Yemenis shout slogans at a petrol station amid a fuel shortage in the Yemeni capital of Sanaa on May 5, 2011.
Credit: Gamal Noman

SANAA, Yemen — Rumors that Yemen’s wounded president would return to the capital today have been circulating throughout the capital since a government official announced that the president’s personal jet had been sent to Saudi Arabia, where he has been undergoing treatment.

President Ali Abdullah Saleh’s supporters celebrated on Tuesday, launching fireworks and bursts of AK-47 rounds into the night sky.

Should the speculation be true, Saleh would be coming home to an already tense atmosphere and to a city where black market fuel sellers are the only ones keeping the economy afloat. Many of those watching the fireworks displays did so from their cars, wrapped in blankets as they waited in mile long lines overnight to purchase a single tank of gasoline, which now costs nearly nine times the usual price.

Tribesmen from surrounding villages are taking advantage of the fuel shortage by bringing their gasoline stores into the city and selling them at even higher prices than fueling stations, creating a lucrative underground market.

“I’m a teacher but I also have to drive this taxi to supplement my income. I don’t have time to sit in long lines, I have to go to my class, so I pay more,” said Nabil Ahmed Al-Awami as fuel was pumped into his car from a drum in the back of a pickup truck.

“God willing, Saleh will return soon to put an end to this crisis. The regime is corrupt, but Saleh himself is a good man. Although I heard he’s going to Germany for more treatment. Only God knows when he will return,” shrugged Al-Awami after haggling over the price with the black market salesmen.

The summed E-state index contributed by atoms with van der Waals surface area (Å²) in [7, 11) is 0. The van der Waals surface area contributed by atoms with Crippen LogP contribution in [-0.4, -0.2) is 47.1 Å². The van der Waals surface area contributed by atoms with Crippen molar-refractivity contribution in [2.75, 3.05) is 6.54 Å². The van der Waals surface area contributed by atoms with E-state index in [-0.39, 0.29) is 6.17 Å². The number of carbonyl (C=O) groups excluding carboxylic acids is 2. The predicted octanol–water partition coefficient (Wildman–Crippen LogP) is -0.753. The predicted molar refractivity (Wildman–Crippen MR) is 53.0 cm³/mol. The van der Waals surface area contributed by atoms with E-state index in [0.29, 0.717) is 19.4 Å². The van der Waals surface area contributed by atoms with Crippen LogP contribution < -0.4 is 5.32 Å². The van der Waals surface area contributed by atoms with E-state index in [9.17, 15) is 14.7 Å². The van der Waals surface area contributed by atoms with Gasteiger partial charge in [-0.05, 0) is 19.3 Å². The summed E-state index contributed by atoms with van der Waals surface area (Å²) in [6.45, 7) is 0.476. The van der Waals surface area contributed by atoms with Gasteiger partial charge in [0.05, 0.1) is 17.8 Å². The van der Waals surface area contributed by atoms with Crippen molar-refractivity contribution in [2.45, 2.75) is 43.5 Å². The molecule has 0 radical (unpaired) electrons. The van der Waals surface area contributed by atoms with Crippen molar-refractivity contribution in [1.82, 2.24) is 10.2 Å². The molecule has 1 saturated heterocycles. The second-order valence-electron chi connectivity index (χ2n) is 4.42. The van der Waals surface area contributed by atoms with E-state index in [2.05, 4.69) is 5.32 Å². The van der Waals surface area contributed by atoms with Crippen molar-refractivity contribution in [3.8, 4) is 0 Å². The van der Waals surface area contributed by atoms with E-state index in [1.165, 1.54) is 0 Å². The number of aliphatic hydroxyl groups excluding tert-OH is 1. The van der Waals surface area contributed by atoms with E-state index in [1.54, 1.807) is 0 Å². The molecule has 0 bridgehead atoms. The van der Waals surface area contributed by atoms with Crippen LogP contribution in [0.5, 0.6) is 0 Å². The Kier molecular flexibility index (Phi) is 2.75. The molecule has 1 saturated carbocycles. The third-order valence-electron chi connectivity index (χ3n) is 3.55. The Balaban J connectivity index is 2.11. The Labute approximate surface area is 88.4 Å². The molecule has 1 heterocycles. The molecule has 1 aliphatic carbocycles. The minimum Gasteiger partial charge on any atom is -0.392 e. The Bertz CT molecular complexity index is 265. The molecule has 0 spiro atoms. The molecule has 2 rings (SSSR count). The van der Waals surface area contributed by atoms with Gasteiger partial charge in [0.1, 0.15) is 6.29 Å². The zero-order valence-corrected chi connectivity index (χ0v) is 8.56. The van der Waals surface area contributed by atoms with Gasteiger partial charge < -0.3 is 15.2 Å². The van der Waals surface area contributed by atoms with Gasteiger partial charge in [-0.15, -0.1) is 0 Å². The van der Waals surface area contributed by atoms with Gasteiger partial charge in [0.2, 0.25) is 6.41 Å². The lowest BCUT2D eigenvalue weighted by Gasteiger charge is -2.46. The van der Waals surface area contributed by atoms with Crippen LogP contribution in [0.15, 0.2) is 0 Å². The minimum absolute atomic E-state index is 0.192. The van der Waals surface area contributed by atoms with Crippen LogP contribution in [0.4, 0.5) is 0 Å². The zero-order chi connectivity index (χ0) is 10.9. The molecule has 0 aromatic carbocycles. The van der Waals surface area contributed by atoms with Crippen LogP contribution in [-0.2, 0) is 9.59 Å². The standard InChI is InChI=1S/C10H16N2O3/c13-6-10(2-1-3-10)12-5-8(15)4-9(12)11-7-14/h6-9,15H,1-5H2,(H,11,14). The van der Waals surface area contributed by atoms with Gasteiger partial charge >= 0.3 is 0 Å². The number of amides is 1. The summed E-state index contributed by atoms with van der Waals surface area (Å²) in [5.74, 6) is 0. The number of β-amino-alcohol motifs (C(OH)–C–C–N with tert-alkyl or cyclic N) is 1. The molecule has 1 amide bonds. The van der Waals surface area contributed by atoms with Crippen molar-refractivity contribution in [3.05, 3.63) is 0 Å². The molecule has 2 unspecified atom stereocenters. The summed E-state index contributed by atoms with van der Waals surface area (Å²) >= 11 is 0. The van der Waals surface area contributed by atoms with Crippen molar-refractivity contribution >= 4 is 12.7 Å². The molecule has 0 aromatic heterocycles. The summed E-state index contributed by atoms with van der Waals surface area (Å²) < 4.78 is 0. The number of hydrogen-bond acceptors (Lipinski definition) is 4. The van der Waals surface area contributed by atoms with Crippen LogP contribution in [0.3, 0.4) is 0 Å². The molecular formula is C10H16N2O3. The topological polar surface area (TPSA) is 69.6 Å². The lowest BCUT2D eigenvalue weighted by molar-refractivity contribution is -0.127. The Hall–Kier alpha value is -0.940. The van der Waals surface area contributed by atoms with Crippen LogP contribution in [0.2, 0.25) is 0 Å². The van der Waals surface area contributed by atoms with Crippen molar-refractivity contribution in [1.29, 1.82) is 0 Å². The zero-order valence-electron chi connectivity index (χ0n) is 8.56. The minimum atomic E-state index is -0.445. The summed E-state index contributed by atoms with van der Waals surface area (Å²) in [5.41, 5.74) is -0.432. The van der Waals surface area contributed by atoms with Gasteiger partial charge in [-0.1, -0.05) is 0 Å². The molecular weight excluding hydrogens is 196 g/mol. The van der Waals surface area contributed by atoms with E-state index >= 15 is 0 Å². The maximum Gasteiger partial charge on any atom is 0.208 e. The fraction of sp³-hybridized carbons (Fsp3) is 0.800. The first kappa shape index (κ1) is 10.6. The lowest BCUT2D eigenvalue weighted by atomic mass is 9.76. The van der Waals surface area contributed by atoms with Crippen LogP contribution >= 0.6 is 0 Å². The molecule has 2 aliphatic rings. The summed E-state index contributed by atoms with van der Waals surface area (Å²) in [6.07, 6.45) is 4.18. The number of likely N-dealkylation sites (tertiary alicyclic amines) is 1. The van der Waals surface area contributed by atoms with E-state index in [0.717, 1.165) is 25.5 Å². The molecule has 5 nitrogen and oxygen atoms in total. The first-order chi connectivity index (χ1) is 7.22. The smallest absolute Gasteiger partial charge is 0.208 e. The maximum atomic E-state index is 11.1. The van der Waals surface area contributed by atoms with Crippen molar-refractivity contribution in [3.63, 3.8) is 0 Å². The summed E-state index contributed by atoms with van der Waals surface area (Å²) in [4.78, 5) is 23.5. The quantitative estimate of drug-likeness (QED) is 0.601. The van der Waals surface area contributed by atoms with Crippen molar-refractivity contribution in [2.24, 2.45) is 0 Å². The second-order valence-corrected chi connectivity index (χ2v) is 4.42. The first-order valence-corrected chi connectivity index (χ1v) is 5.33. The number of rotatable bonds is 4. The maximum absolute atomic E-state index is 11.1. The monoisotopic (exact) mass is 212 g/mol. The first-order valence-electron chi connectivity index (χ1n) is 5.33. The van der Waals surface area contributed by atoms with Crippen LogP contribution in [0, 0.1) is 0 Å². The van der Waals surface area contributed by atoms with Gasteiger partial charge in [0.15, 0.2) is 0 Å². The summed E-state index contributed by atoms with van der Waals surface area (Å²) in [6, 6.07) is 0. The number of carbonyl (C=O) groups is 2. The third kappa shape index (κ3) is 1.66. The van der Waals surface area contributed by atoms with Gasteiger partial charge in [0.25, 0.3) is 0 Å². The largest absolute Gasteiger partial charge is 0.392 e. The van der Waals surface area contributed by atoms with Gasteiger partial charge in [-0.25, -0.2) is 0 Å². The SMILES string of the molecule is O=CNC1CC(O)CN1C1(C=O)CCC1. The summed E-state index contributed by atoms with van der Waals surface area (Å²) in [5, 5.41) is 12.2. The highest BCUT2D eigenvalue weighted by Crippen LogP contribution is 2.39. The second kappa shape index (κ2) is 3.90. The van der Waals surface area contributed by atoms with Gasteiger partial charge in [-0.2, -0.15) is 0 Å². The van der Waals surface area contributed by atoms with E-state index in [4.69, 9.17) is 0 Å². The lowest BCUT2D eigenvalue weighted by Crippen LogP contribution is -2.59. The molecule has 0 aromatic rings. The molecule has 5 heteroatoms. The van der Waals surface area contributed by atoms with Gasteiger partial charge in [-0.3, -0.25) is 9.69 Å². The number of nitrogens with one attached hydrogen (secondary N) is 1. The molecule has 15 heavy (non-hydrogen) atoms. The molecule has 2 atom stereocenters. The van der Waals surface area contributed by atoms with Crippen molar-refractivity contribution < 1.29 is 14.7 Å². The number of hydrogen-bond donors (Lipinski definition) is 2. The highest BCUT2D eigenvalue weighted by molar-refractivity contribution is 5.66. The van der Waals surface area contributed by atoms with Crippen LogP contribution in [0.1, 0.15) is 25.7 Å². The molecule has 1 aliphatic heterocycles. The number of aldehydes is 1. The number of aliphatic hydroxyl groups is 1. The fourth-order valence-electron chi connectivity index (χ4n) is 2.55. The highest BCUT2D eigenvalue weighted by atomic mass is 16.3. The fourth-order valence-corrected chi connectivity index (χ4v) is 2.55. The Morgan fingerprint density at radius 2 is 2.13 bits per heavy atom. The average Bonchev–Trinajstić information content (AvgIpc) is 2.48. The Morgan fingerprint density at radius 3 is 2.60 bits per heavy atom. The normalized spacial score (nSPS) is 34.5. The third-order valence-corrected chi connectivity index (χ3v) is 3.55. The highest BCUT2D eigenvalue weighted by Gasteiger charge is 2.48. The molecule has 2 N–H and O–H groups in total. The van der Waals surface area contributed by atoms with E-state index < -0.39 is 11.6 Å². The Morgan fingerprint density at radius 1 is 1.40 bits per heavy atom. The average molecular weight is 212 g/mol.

As fears of an economic collapse mount, and of a return to the violent clashes that preceded Saleh’s emergency departure, so does tension among residents of Sanaa who are trying to survive in these times of extreme uncertainty.

Sporadic fighting and even gunfire has at times broken out among those waiting to fill up their cars and taxis with gas. The waits often lasts longer than 24 hours and several times throughout the day a frustrated few attempt to push through to the front.

“People come through swinging wooden clubs at people. A lot of them are carrying AK-47’s. I worry that fighting could spread if people stop using the clubs and start using their guns,” said Bashir Mohammad, as he waited in line for gasoline.

Yemen’s youth protesters and political opposition are pushing for Saleh’s deputy, Abed Rabbo Mansur Hadi, who is now acting president, to form a transition government and hold presidential elections as soon as possible to prevent things from spiraling out of control.

“A transition of power will solve this economic crisis and restore order to the cities. Should Saleh return, the shortages and unrest will only worsen. We’ve pledged to remain in Change Square until his entire family and regime is out of power and we will not back down from that,” said Adel Al-Surabi, a leading protest organizer, who has slept in a tent in front of Sanaa University now for five months.

According to some, however, it might be too late for any new government to stave off an economic collapse.

Along with fuel shortages, persistent power outages are widespread throughout the country, leaving some without power for days.

The inconsistent access to electricity is hurting Yemen’s farmers in particular. Many farmers use electric pumps to bring water up from wells to irrigate crops. Without reliable electricity, many of them turned to diesel generators to keep their crops from withering in the hot sun.

Now, as fuel becomes more scarce, many farmers have no alternative other than to watch their crops die — the latest in a long line of humanitarian disaster facing Yemen.

This one, however, could have the seriously dire results. With coastal imports finding it harder to make their way inland to cities like Sanaa and Taiz, an already malnourished population is becoming wholly dependent on domestic food production for their supply of daily bread — a supply that is quickly running low.

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